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on the breaking out of the war with this country, all mercantile prospects being suspended, he wished to go to America.

There his eldest and youngest brother have joined him, and they are now looking out for a settlement, having as yet no fixed views.

The necessity I was under of sending my sons out of this country, was my principal inducement to send the little property that I had out of it too; so that I had nothing in England besides my library, apparatus, and household goods. By this, I felt myself greatly relieved, it being of little consequence where a man already turned sixty ends his days. Whatever good or evil I have been capable of, is now chiefly done; and I trust that the same consciousness of integrity, which has supported me hitherto, will carry me through any thing that may yet be reserved for me. Seeing, however, no great prospect of doing much good, or having much enjoyinent, here, I am now preparing to follow my sons; hoping to be of some use to them in their present unsettled state, and that Providence may yet, advancing in years as I am, find me some sphere of usefulness along with them.

As to the great odium that I have incurred, the charge of fedition, or my being an enemy to the conftitution or peace of my country, is a mere pretence for it; though it has been so auch urged, that it is now generally believed, and all attempts to undeceive the public with respect to it avail nothing at all. The whole course of my studies, from early life, shews how little poličies of any kind have been my object. Indeed to have written so much as I

have

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have in theology, and to have done so much in experimental philosophy, and at the same time to have had my mind occupied, as it is supposed to have been, with factious politics, I'must have had faculties more . than human. Let any person only cast his eye over the long list of my publications, and he will see that they relate almost wholly to theology, philosophy, or general literature.

I did, however, when I was a younger man, and before it was in my power to give much attention to philosophical pursuits, write a small anonymous political pamphlet, on the State of Liberty in this Country, about the time of Mr. Wilkes's election for Middlesex, which gained me the acquaintance, and I may say the friendship, of Sir George Savile, and which I had the happiness to enjoy as long as he lived.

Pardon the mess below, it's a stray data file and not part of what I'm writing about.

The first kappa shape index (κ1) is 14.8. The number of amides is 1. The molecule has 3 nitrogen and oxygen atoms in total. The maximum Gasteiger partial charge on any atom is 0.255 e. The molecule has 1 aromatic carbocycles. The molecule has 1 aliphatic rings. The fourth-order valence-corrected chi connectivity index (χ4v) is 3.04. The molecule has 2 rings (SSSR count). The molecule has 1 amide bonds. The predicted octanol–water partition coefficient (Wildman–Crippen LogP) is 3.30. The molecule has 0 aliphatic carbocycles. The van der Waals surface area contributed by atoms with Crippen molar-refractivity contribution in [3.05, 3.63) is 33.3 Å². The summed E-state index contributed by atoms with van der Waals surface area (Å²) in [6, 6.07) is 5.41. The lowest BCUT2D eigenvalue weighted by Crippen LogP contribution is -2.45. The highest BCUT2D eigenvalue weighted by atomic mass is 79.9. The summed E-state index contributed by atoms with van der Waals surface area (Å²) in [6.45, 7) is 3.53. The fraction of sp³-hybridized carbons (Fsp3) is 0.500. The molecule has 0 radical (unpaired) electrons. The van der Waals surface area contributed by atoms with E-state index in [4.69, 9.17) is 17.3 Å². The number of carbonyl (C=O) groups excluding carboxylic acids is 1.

At the request also of Dr. Franklin and Dr. Fothergill, I wrote an address to the Dissenters on the subject of the approaching rupture with America, a pamphlet which Sir George Savile, and my other friends, circulated in great numbers, and it was thought with some effect.

After this I entirely ceased to write any thing on the subject of politics, except as far as the business of the Test Act, and of Civil Establishments of Religion, had a connexion with politics. And though, at the recommendation of Dr. Price, I was presently after this taken into the family of the Marquis of Lanfdowne, and I entered into almost all his views, as thinking them just ard liberal, I never wrote a single

pamphlet,

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pamphlet, or even a paragraph in a newspaper, all. the time that I was with him, which was seven years.

I never preached a political sermon in my life, unÆfs such as, I believe, all Disenters usually preach on the fifth of November, in favour of civil and religious liberty, may be said to be political. And on these occasions, I am confident, that I never advanced any sentiment but such as, till of late years, would have tended to recommend, rather than: render me obnoxious, to those who direct the admi. nistration of this country. And the doctrines which I adopted when young, and which were even popular then (except with the clergy; who were at that time generally disaffected to the family on the throne) I cannot abandon, merely because the times are sa changed, that they are now become unpopular, and the expression and communication of them hazardous.